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Tools: Balsamiq, Axure
Deliverable: A medium fidelity clickable web application in Axure

Team Members
  • Talia Bowles - Interaction Designer
  • Jackie Jay - Product Manager
  • Brock Davis - UX Researcher
Skills Used
  • User Research
  • Information Architecture
  • Sketching
  • Prototyping
  • Visual Design
  • Product Design
  • Interaction Deisgn
  • Eco-Stylist
*Jump to demo

Eco-Stylist is a men's clothing discovery platform that recommends sustainable and ethical clothing brands.

"Just launched with the goal of connecting people to ethical, stylish clothing options, Eco-Stylist is looking to bring personalization to their marketplace and find ways to add value to their customers’ experience."

01. Problem

The users needed the following issues addressed:

02. Research

I researched the current state of the Eco-Stylist website and came to the conclusion that Eco-Stylist is a men's clothing discovery platform that recommends sustainable and ethical clothing brands.

I also needed to hear directly from the users to gather information about how they discover new brands and their current experience using Eco-Stylist.

Screener Survey


Potential interviewees were screened with a survey to make sure they fit the target user:



Interviews were conducted to find answers to the following questions:

Affinity Map Key Insights


  1. Users assumed Eco-Stylist was an e-commerce platform
  2. Users mainly discover brands through social media and recommendations from friends and family
  3. Users are worried about loosing their individuality when working with a stylist



This placeholder persona was created through talking to the users to help my team stay aligned on exactly whose problems we were solving.

03. Initial Design

Original Homepage

/Initial Design

Users were generally confused about Eco-Stylist's purpose. They assumed that is was an e-commerce site, rather than a discovery platform.

I decided to focus on redesigning the homepage and here is why:

Here are other solutions I considered and why they were not pursued:

Paper Sketching

/Initial Design

04. Build

Initial Wireframes


05. Test

User Testing Round 1


Using Usertesting.com, I asked 3 users to complete the following tasks:

  1. Explore the homepage
  2. Discover how Eco-Stylist adds new brands to their site
  3. Find out how you would get stylist recommendations



Here is what I learned from the user tests:

  1. Users were still generally confused about Eco-Stylist's purpose, they expected the site to be an e-commerce platform.
  2. Users were confused by the site's information architecture and were unable to find information about how Eco-Stylist add brands to their site.
  3. Users were able to find the stylist information, but still struggled to see the value of working with a stylist.

06. Pivot

The prototype needed to leave no question on the user’s mind as to what they were supposed to do the moment they arrived on the landing page.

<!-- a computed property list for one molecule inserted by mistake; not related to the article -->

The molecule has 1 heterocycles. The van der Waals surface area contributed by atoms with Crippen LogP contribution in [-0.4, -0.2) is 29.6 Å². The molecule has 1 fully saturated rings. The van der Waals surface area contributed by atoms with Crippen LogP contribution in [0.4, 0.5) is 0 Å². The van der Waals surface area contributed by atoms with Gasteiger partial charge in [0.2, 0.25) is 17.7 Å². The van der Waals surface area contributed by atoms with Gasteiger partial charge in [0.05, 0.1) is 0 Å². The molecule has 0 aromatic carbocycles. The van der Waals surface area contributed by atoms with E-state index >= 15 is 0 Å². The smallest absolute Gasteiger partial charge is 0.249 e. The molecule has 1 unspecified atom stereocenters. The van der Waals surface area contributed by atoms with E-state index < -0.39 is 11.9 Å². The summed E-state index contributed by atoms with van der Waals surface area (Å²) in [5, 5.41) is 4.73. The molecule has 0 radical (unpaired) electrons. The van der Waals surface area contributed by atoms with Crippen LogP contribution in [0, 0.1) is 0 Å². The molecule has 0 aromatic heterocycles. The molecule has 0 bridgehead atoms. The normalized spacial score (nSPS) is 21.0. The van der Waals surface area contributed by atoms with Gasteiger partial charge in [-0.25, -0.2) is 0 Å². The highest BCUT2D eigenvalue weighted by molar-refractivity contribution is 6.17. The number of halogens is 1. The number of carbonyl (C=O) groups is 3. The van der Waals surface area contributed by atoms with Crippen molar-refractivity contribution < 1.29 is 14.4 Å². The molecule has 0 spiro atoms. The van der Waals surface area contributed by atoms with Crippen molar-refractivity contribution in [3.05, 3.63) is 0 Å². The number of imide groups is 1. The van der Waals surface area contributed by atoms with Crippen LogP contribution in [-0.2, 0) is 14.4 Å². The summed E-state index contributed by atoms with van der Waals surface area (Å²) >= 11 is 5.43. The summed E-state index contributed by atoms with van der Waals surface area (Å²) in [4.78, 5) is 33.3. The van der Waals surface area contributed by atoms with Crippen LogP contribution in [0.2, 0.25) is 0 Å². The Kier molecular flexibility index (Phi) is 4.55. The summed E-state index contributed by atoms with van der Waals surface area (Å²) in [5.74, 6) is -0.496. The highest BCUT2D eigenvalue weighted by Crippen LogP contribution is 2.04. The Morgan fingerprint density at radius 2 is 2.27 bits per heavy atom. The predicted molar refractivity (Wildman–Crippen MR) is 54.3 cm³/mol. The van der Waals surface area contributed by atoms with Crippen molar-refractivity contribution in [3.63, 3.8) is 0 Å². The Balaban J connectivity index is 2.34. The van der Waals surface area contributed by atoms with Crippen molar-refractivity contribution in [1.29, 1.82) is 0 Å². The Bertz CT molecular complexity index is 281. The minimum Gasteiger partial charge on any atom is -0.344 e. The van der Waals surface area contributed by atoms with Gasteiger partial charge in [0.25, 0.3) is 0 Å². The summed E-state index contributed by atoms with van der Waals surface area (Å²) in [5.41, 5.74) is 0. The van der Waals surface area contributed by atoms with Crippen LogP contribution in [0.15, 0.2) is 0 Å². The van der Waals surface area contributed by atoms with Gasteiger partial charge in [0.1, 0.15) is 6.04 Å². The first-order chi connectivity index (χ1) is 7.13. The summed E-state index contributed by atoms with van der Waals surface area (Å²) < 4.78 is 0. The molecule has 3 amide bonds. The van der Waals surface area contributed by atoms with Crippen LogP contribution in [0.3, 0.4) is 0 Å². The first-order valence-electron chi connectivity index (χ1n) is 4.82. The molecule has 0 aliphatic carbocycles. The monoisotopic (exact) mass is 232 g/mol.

Tinder for fashion.

There are two apps with a similar idea: Mada and The Yes. Both apps provide features to curate clothes, but neither feature men’s clothing or eco-conscious brands.

Here is how the new solution addresses the problems identified in the fist user tests:

  1. The familiarity of a swiping feature would immediately engage users. The mood board and bookmarks that come from engaging with the swiping features demonstrates the purpose is to give recommendations, not sell directly on the site.
  2. Simplifying the site's information architecture to create clear hierarchy will make the site's navigation more intuitive.
  3. Introducing users to the idea of receiving clothing recommendations through the swiping feature would introduce them the value of hiring a stylist.

07. Design

Final Sketches


08. Build

A/B Testing


Information Architecture


The information architecture of the site was reduced from about 24 to 11 main pages. (See Appendix)

09. Test

User Testing Round 2


In this round of testing, I asked the users to:

  1. Interact with the swiping feature on the homepage
  2. Discover how Eco-Stylist adds new brands to their site
  3. Explore how you would work with a stylist



Here is what I learned from the user tests:

  1. Users were no longer confused about the purpose of Eco-Stylist. They recognized that Eco-Stylist's purpose was to provide recommendations because items could be bookmarked. A design affordance that represents saving, not buying.
  2. Users found Eco-Stylist's resources quicker with the new navigation.
  3. Users were more interested in exploring the rest of Eco-Stylist's services because of the immediate engagement they experience with the swiping feature.

Most importantly, the adoption of the swiping feature from a different industry meant users did not have to learn a new skill or system to get the most out of Eco-Stylist.

10. Deploy

User Flow Demonstrations


For full demo, see appendix.

Click to view more ↴

11. Next Steps

  1. Add a “go back” feature to provide reversing abilities in the swipe feature.
  2. Develop a mobile version because more and more men are shopping on their phones.

12. Appendix

Old Information Architecture


New Information Architecture


Full Prototype Demo


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